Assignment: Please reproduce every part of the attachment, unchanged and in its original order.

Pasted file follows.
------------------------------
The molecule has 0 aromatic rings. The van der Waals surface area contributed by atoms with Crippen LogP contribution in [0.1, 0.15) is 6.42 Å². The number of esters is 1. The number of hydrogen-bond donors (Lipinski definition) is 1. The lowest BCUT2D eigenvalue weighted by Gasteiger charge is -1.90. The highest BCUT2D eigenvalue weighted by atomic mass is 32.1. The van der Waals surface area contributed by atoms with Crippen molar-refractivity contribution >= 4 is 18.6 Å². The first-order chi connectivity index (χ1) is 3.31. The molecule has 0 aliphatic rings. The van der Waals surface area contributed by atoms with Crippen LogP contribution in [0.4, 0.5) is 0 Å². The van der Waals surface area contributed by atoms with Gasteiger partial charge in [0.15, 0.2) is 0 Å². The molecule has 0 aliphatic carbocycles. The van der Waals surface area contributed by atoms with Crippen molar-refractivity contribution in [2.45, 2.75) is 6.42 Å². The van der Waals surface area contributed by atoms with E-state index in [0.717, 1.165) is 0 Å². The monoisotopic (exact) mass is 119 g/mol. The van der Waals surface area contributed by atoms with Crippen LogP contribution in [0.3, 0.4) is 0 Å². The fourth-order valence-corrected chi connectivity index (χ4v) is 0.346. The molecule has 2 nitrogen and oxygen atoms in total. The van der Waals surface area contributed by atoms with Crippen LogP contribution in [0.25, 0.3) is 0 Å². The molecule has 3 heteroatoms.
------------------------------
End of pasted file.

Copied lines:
The molecule has 0 aromatic rings. The van der Waals surface area contributed by atoms with Crippen LogP contribution in [0.1, 0.15) is 6.42 Å². The number of esters is 1. The number of hydrogen-bond donors (Lipinski definition) is 1. The lowest BCUT2D eigenvalue weighted by Gasteiger charge is -1.90. The highest BCUT2D eigenvalue weighted by atomic mass is 32.1. The van der Waals surface area contributed by atoms with Crippen molar-refractivity contribution >= 4 is 18.6 Å². The first-order chi connectivity index (χ1) is 3.31. The molecule has 0 aliphatic rings. The van der Waals surface area contributed by atoms with Crippen LogP contribution in [0.4, 0.5) is 0 Å². The van der Waals surface area contributed by atoms with Gasteiger partial charge in [0.15, 0.2) is 0 Å². The molecule has 0 aliphatic carbocycles. The van der Waals surface area contributed by atoms with Crippen molar-refractivity contribution in [2.45, 2.75) is 6.42 Å². The van der Waals surface area contributed by atoms with E-state index in [0.717, 1.165) is 0 Å². The monoisotopic (exact) mass is 119 g/mol. The van der Waals surface area contributed by atoms with Crippen LogP contribution in [0.3, 0.4) is 0 Å². The fourth-order valence-corrected chi connectivity index (χ4v) is 0.346. The molecule has 2 nitrogen and oxygen atoms in total. The van der Waals surface area contributed by atoms with Crippen LogP contribution in [0.25, 0.3) is 0 Å². The molecule has 3 heteroatoms.